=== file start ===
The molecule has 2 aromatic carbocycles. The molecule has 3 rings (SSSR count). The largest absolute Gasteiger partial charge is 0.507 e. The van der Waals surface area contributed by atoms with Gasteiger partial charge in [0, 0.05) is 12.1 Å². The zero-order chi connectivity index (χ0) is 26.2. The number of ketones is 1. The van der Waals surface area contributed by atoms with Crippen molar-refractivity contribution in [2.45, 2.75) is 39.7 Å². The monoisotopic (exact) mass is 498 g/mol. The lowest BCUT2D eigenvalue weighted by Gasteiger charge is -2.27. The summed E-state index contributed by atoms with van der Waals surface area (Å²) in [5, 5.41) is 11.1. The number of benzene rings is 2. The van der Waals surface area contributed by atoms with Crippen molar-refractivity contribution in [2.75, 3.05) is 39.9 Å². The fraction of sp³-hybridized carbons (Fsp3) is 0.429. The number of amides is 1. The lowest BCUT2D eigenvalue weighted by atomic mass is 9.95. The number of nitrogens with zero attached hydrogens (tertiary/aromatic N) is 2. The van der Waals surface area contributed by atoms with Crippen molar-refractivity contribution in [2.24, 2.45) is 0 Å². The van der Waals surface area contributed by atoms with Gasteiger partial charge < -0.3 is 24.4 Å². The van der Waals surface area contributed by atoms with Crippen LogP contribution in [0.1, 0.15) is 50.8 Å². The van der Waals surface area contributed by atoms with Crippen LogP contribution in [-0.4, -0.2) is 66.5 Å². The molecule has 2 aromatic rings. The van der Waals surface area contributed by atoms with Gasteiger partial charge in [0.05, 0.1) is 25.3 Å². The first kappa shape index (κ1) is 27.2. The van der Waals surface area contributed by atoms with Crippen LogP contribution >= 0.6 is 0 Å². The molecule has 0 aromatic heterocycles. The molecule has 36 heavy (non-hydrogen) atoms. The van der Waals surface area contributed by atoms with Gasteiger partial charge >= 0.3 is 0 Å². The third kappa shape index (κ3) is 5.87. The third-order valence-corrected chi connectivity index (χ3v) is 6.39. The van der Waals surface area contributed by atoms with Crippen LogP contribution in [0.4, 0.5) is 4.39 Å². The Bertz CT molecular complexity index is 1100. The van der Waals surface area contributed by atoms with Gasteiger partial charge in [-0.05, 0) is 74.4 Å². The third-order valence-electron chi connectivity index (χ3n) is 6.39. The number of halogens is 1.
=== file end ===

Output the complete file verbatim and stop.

The molecule has 2 aromatic carbocycles. The molecule has 3 rings (SSSR count). The largest absolute Gasteiger partial charge is 0.507 e. The van der Waals surface area contributed by atoms with Gasteiger partial charge in [0, 0.05) is 12.1 Å². The zero-order chi connectivity index (χ0) is 26.2. The number of ketones is 1. The van der Waals surface area contributed by atoms with Crippen molar-refractivity contribution in [2.45, 2.75) is 39.7 Å². The monoisotopic (exact) mass is 498 g/mol. The lowest BCUT2D eigenvalue weighted by Gasteiger charge is -2.27. The summed E-state index contributed by atoms with van der Waals surface area (Å²) in [5, 5.41) is 11.1. The number of benzene rings is 2. The van der Waals surface area contributed by atoms with Crippen molar-refractivity contribution in [2.75, 3.05) is 39.9 Å². The fraction of sp³-hybridized carbons (Fsp3) is 0.429. The number of amides is 1. The lowest BCUT2D eigenvalue weighted by atomic mass is 9.95. The number of nitrogens with zero attached hydrogens (tertiary/aromatic N) is 2. The van der Waals surface area contributed by atoms with Crippen molar-refractivity contribution in [2.24, 2.45) is 0 Å². The van der Waals surface area contributed by atoms with Gasteiger partial charge < -0.3 is 24.4 Å². The van der Waals surface area contributed by atoms with Crippen LogP contribution in [0.1, 0.15) is 50.8 Å². The van der Waals surface area contributed by atoms with Crippen LogP contribution in [-0.4, -0.2) is 66.5 Å². The molecule has 2 aromatic rings. The van der Waals surface area contributed by atoms with Gasteiger partial charge in [0.05, 0.1) is 25.3 Å². The first kappa shape index (κ1) is 27.2. The van der Waals surface area contributed by atoms with Crippen LogP contribution >= 0.6 is 0 Å². The molecule has 0 aromatic heterocycles. The molecule has 36 heavy (non-hydrogen) atoms. The van der Waals surface area contributed by atoms with Gasteiger partial charge >= 0.3 is 0 Å². The third kappa shape index (κ3) is 5.87. The third-order valence-corrected chi connectivity index (χ3v) is 6.39. The van der Waals surface area contributed by atoms with Crippen LogP contribution in [0.4, 0.5) is 4.39 Å². The Bertz CT molecular complexity index is 1100. The van der Waals surface area contributed by atoms with Gasteiger partial charge in [-0.05, 0) is 74.4 Å². The third-order valence-electron chi connectivity index (χ3n) is 6.39. The number of halogens is 1.